Brace for the worst
Last Friday, the peso exchange rate fell to 54.985 to a dollar, the lowest in 17 years. Despite this, the Bangko Sentral ng Pilipinas (BSP) is not worried, saying the year-to-date peso average at 51.98 is still in line with the government’s assumption of 51-53:$1 for 2022. “We can see that the recent weakening of the peso along with other currencies in the region is consistent with more aggressive monetary policy normalization in advanced economies, particularly the US Fed,” explains BSP Deputy Governor Francisco Dakila Jr. Since the peso performs about average compared to its regional peers when measured against the US dollar, Dakila notes that external factors are the main reason for the local currency’s continued weakening. “You can see that this is more a strong dollar phenomenon rather than something that is attributable to domestic considerations.”
The truth, however, is that the peso weakness is an added burden particularly to ordinary Filipinos who are already reeling from the impact of the prolonged pandemic and surging fuel prices caused mainly by the Ukraine-Russia war, which disrupted the global flow of oil. The burden comes in the form of higher prices of essential goods and services with imported components. A more expensive dollar has added to the high price of importing oil products, which have the cascading effect of increasing transport and electricity prices, as well as processed food items that use imported inputs such as corn, wheat, and sugar.
A strong currency is always welcome news as it reflects positive developments in the country’s economy. For instance, in 2007, as the Philippine economy grew at its fastest rate in 31 years, the BSP noted that the peso emerged as one of the top-performing currencies in Asia, hitting its strongest in more than seven years at 41:$1 in December that year. For Filipino consumers, a firmer peso meant lower prices in peso terms for imported goods and services and locally produced items with inputs bought from abroad. The BSP said the stronger peso shielded the Philippines from the full impact of record-high world oil prices then and, based on its estimates, prices of oil products would have been higher by about P2 a liter if the peso had not appreciated against the dollar. This would have raised transport fares and food prices. On the other hand, for sectors whose earnings are denominated in dollars, a firmer peso is not a positive development, particularly for exporters and overseas Filipinos and their dependents who receive less pesos for every dollar they get.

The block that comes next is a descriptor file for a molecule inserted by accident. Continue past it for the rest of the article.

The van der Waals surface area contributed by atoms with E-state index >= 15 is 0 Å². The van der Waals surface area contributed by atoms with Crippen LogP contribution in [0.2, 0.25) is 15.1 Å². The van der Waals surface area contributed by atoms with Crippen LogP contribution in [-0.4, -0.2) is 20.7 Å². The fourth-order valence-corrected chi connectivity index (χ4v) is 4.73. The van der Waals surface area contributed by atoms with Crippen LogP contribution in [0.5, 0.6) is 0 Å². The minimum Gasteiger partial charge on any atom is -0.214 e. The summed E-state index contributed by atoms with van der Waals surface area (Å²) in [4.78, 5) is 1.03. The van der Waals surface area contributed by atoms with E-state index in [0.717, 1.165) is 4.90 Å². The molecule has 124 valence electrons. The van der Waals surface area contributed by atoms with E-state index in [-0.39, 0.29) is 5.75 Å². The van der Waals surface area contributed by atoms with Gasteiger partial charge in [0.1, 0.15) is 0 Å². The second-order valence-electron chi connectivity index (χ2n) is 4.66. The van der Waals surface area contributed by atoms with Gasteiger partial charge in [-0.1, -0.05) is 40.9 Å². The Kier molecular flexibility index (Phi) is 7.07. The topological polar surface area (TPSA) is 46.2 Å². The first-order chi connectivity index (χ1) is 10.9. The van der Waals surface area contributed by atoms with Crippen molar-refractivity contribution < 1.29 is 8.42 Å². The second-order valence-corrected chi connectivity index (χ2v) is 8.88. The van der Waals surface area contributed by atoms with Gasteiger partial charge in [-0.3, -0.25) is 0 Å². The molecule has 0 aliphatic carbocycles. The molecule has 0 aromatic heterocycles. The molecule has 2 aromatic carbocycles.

Now the situation is reversed. The peso has fallen to its lowest in 17 years and prices of oil products are surging. Even as the peso weakened and neared 55 to $1, the increases implemented by oil firms last June 21 also brought the year-to-date adjustments to a net increase of P29.50 a liter for gasoline, P44.25 for diesel, and P39.65 for kerosene (used mainly for cooking and heating). As of June 23, pump prices of diesel averaged P89 a liter; gasoline, P85; and kerosene, P96, representing increases of 99 percent, 53 percent, and 70.4 percent, respectively.
The sad part is that the government cannot do anything about the factors causing the peso to depreciate and oil prices to skyrocket. They are all external factors beyond its control. At the same time, the BSP is also constrained in the use of available monetary tools — particularly interest rates — by the need to keep the economic growth momentum on track. Raising interest rates unduly to dampen demand for dollars can have the effect of stifling the economy as the cost of borrowed money might become prohibitive or unprofitable for business activities.
Although critics say the nominal increase in the peso value of remittances from overseas Filipino workers is easily canceled by rising consumer prices, just imagine if their families depended only on local incomes. Life would be more difficult for them as it is now. The millions of dependents of the more than 10 million Filipinos working or residing overseas will at least have more pesos to help them cope with rising prices of essential goods and services. For the others who have no recourse to dollar incomes, they can only tighten their belts some more and hope that the Ukraine-Russia war will end soon to bring order to the global crude oil and agricultural commodities markets and, in turn, allow economies around the globe to recover and get back to a growth trajectory.
For the poorest in society, the government must immediately provide whatever targeted financial assistance it can give them, even though its hands are tied by money constraints as the public debt has swelled to more than P12 trillion because of the unprogrammed expenses due to the COVID-19 pandemic. Filipinos can only brace themselves from the impact of a weakening peso and surging fuel prices as there is very little the government can do to address their underlying external causes. Preparing for the worst is the call of the times.
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